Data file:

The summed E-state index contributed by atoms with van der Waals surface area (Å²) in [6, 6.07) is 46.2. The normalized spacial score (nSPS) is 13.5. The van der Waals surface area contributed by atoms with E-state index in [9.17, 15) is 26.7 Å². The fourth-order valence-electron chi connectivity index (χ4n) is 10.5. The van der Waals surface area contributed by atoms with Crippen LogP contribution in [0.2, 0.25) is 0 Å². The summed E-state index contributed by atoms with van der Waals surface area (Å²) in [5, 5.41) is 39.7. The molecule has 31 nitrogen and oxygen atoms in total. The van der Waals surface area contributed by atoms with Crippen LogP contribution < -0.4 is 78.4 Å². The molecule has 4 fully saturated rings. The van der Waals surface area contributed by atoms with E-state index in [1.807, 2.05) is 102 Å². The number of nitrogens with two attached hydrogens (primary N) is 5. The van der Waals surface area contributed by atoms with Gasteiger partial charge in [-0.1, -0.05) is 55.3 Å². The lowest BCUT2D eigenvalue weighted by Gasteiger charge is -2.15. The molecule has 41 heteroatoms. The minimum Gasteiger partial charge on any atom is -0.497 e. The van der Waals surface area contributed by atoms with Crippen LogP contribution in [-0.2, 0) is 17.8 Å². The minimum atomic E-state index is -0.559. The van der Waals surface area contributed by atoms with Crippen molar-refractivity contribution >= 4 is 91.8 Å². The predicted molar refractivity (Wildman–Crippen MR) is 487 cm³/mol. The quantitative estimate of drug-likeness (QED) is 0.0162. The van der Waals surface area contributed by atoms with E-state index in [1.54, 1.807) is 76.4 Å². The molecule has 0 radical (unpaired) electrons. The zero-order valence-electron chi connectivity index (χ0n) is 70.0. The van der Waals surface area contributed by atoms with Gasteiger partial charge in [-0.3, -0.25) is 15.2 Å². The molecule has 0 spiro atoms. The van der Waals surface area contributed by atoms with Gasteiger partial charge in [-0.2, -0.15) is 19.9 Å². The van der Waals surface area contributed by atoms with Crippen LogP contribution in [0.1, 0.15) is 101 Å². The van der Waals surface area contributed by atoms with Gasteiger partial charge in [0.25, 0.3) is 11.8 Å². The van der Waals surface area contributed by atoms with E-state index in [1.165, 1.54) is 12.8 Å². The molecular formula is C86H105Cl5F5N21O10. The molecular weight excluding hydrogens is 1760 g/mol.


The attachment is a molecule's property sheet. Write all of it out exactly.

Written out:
The summed E-state index contributed by atoms with van der Waals surface area (Å²) in [6, 6.07) is 46.2. The normalized spacial score (nSPS) is 13.5. The van der Waals surface area contributed by atoms with E-state index in [9.17, 15) is 26.7 Å². The fourth-order valence-electron chi connectivity index (χ4n) is 10.5. The van der Waals surface area contributed by atoms with Crippen LogP contribution in [0.2, 0.25) is 0 Å². The summed E-state index contributed by atoms with van der Waals surface area (Å²) in [5, 5.41) is 39.7. The molecule has 31 nitrogen and oxygen atoms in total. The van der Waals surface area contributed by atoms with Crippen LogP contribution < -0.4 is 78.4 Å². The molecule has 4 fully saturated rings. The van der Waals surface area contributed by atoms with E-state index in [1.807, 2.05) is 102 Å². The number of nitrogens with two attached hydrogens (primary N) is 5. The van der Waals surface area contributed by atoms with Gasteiger partial charge in [-0.1, -0.05) is 55.3 Å². The lowest BCUT2D eigenvalue weighted by Gasteiger charge is -2.15. The molecule has 41 heteroatoms. The minimum Gasteiger partial charge on any atom is -0.497 e. The van der Waals surface area contributed by atoms with Crippen LogP contribution in [-0.2, 0) is 17.8 Å². The minimum atomic E-state index is -0.559. The van der Waals surface area contributed by atoms with Crippen molar-refractivity contribution >= 4 is 91.8 Å². The predicted molar refractivity (Wildman–Crippen MR) is 487 cm³/mol. The quantitative estimate of drug-likeness (QED) is 0.0162. The van der Waals surface area contributed by atoms with E-state index in [1.54, 1.807) is 76.4 Å². The molecule has 0 radical (unpaired) electrons. The zero-order valence-electron chi connectivity index (χ0n) is 70.0. The van der Waals surface area contributed by atoms with Gasteiger partial charge in [-0.3, -0.25) is 15.2 Å². The molecule has 0 spiro atoms. The van der Waals surface area contributed by atoms with Gasteiger partial charge in [-0.2, -0.15) is 19.9 Å². The van der Waals surface area contributed by atoms with Crippen LogP contribution in [0.1, 0.15) is 101 Å². The van der Waals surface area contributed by atoms with Gasteiger partial charge in [0.25, 0.3) is 11.8 Å². The van der Waals surface area contributed by atoms with E-state index in [1.165, 1.54) is 12.8 Å². The molecular formula is C86H105Cl5F5N21O10. The molecular weight excluding hydrogens is 1760 g/mol.